Seahawks GM: Tate's success with Lions 'hard to watch'
Phoenix — Because of the gradual process he showed in his four years with the Seattle Seahawks, it was surprising to see wide receiver Golden Tate hit the open market as a free agent last offseason following the team's Super Bowl win, and even more of a shock to hear him describe the team's offer as laughable.
Adding to the head-scratching decision is what Seahawks general manager John Schneider described as an intimate relationship with his former player.
"He's like a little brother to me," Schneider said at the NFL annual meeting. "It was very hard to lose him in free agency. I was proud of him. Personally, it's hard to watch, but you have to feel great for somebody that's getting as many balls as he's getting. He's a really talented football player."
While Tate was in the midst of a highly-productive 2014 season, Tate explained that he thought he didn't attract as much interest in free agency because of the depth of the incoming rookie class of wide receivers.
Schneider said the rookie class played a key role in the Seahawks' decision to let him walk, choosing to pursue a lucrative contract with defensive end Michael Bennett instead of Tate.
"We had a tough decision to make because when Golden left, it was free agency and you're trying to hang on to a pass rusher or a receiver," he said. "As cold as it sounds, the way our college board looked, it looked like there was going to be more receivers than pass rushers, especially when you're picking 32nd."
The Seahawks ultimately traded down from the No. 32 pick, giving the Vikings a chance to move up to take Louisville quarterback Teddy Bridgewater, and at No. 45 in the second round, Seattle selected Colorado receiver Paul Richardson, who had 29 catches for 271 yards and one touchdown in 15 games as a rookie.
Bennett, whom the Seahawks signed to a four-year, $32 million deal, had seven sacks and helped Seattle maintain the No. 1 defense for the second year in a row. And even though Seattle missed Tate's production, the team still advanced to the Super Bowl while leaning on receivers Jermaine Kearse and Doug Baldwin.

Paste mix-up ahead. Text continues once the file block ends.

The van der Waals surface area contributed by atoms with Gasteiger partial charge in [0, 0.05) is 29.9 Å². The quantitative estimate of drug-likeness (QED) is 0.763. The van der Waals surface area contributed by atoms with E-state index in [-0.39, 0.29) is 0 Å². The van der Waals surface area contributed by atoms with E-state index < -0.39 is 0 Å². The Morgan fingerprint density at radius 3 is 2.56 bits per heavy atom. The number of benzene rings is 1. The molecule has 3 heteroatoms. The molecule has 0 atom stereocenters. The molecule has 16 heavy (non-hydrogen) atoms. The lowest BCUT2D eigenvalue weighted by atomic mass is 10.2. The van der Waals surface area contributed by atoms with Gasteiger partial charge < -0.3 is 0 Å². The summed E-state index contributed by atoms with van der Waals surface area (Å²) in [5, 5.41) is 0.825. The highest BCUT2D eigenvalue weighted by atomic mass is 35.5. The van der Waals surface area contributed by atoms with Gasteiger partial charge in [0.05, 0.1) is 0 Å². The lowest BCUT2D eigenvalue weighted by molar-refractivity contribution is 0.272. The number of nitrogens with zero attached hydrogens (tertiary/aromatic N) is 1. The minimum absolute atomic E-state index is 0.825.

Schneider said he thought Tate was one of the best players in the country when he came out of Notre Dame and Seattle selected him in the second round in 2010. In their four years together, Schneider said he and Tate became close.
"We've had some real serious talks just about life and where he was in his career, and trying to help him, not necessarily with his confidence, but just where he was as a pro and moving forward and being the best he could be," he said.
In 2014, Tate had career highs of 99 catches for 1,331 yards in Detroit. Like Schneider, Lions coach Jim Caldwell said it's important to build relations with all players, and Tate's competitive edge was a bonus for the locker room.
"I want to be able to get to the core and find out who this guy is and what makes him tick. Golden is one of those individuals; it doesn't take you long because he's going to tell you," Caldwell said. "He's going to express it and he's really a lot of fun to be around. Highly competitive and highly effective. The guy wants the ball, and when he gets it, he can do something with it. So you can't help but love that kind of attitude; you can't help but follow that kind of guy from a leadership standpoint."